Year-round E15 opponents were quick to react. “Gasoline with more ethanol produces more smog, which can harm the health of people — especially children and the elderly. That’s why the Clean Air Act makes it illegal to sell generic E15 gasoline in the summer,” the National Wildlife Federation said in a statement Monday. There are concerns among gas station operators relative to liability for consumers misfueling vehicles with E15 that are not designed to use the higher ethanol blend.
"We just don’t think it rises to the significance of issuing the E15 waiver, and therefore it's no deal at all, from our standpoint," said Frank Macchiarola, vice president of downstream and operations for the American Petroleum Institute (API). "From a legal standpoint, we don’t think EPA has the authority to issue the E15 waiver, [and] we will aggressively be looking at all of our potential options moving forward with respect to challenging this decision." The API has been running TV ads, directly aimed at Trump, that argue E15 fuel can damage engines and fuel systems of certain vehicles and other equipment powered by gasoline. That point was amplified in a letter last week to Trump from a bipartisan group of 20 senators who cautioned against a “one-sided approach” to the ethanol-mandating RFS “that favors only one industry stakeholder.” Link to letter.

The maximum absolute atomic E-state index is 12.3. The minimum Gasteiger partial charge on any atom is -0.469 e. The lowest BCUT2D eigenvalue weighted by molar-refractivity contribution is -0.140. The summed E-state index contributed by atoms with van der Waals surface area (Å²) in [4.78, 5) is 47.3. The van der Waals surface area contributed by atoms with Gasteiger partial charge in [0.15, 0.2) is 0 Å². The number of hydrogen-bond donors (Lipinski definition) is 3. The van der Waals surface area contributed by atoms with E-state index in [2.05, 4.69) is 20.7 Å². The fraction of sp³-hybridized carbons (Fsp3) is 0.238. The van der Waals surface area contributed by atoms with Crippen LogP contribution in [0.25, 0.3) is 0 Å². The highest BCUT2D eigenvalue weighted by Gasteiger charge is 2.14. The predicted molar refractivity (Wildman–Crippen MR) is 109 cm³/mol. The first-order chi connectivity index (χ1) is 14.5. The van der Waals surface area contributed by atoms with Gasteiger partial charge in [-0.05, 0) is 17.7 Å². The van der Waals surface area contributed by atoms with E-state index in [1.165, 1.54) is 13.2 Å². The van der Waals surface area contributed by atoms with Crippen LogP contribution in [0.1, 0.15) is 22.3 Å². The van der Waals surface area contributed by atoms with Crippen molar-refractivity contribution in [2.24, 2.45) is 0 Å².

The ethanol industry, while supporting the Trump directive to EPA, remains upset over the oil industry benefiting from the more than two dozen waivers that former EPA Administrator Scott Pruitt granted to refineries that allowed them to ignore the RFS mandate that they blend the corn-based fuel with gasoline. “We’re very excited to hear the president’s upcoming announcement," Emily Skor, CEO of Growth Energy, an ethanol trade association, said in a statement. "He knows farmers are hurting and they want action on E15 in time for the next summer driving season. Year-round sales of E15 nationwide could deliver demand for two billion bushels of American corn and help restore growth in rural communities."
Trump’s action begins eliminating “this antiquated, red-tape-laden regulation,” said Geoff Cooper, head of the Renewable Fuels Association (RFA). “This is the right signal to the marketplace at just the right time, as both farmers and renewable fuel producers desperately need new market opportunities and sources of demand.”